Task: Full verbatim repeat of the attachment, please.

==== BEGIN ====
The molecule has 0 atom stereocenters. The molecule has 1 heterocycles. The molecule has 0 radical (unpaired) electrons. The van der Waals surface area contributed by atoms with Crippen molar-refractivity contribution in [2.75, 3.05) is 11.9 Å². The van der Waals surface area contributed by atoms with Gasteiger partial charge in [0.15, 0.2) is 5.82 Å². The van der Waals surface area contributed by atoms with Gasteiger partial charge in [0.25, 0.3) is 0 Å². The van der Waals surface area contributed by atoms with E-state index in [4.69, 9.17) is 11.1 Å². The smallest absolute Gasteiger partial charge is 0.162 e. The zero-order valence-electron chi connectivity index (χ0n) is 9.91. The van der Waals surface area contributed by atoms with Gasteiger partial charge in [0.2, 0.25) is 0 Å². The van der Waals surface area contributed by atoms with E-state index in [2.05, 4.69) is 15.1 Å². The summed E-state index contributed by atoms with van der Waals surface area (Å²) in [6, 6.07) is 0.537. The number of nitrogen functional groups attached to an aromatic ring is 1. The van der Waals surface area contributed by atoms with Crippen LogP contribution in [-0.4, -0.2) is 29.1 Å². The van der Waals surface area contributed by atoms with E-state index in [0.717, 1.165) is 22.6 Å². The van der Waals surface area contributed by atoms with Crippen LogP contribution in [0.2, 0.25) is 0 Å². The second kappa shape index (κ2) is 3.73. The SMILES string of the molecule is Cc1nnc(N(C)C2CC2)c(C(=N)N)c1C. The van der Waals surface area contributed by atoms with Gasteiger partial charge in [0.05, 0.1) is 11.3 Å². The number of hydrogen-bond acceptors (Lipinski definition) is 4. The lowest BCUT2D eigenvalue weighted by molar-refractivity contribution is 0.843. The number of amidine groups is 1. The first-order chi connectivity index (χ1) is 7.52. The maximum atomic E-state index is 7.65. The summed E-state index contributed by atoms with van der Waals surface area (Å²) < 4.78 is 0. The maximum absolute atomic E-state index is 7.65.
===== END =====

The molecule has 0 atom stereocenters. The molecule has 1 heterocycles. The molecule has 0 radical (unpaired) electrons. The van der Waals surface area contributed by atoms with Crippen molar-refractivity contribution in [2.75, 3.05) is 11.9 Å². The van der Waals surface area contributed by atoms with Gasteiger partial charge in [0.15, 0.2) is 5.82 Å². The van der Waals surface area contributed by atoms with Gasteiger partial charge in [0.25, 0.3) is 0 Å². The van der Waals surface area contributed by atoms with E-state index in [4.69, 9.17) is 11.1 Å². The smallest absolute Gasteiger partial charge is 0.162 e. The zero-order valence-electron chi connectivity index (χ0n) is 9.91. The van der Waals surface area contributed by atoms with Gasteiger partial charge in [0.2, 0.25) is 0 Å². The van der Waals surface area contributed by atoms with E-state index in [2.05, 4.69) is 15.1 Å². The summed E-state index contributed by atoms with van der Waals surface area (Å²) in [6, 6.07) is 0.537. The number of nitrogen functional groups attached to an aromatic ring is 1. The van der Waals surface area contributed by atoms with Crippen LogP contribution in [-0.4, -0.2) is 29.1 Å². The van der Waals surface area contributed by atoms with E-state index in [0.717, 1.165) is 22.6 Å². The van der Waals surface area contributed by atoms with Crippen LogP contribution in [0.2, 0.25) is 0 Å². The second kappa shape index (κ2) is 3.73. The SMILES string of the molecule is Cc1nnc(N(C)C2CC2)c(C(=N)N)c1C. The van der Waals surface area contributed by atoms with Gasteiger partial charge in [0.05, 0.1) is 11.3 Å². The number of hydrogen-bond acceptors (Lipinski definition) is 4. The lowest BCUT2D eigenvalue weighted by molar-refractivity contribution is 0.843. The number of amidine groups is 1. The first-order chi connectivity index (χ1) is 7.52. The maximum atomic E-state index is 7.65. The summed E-state index contributed by atoms with van der Waals surface area (Å²) < 4.78 is 0. The maximum absolute atomic E-state index is 7.65.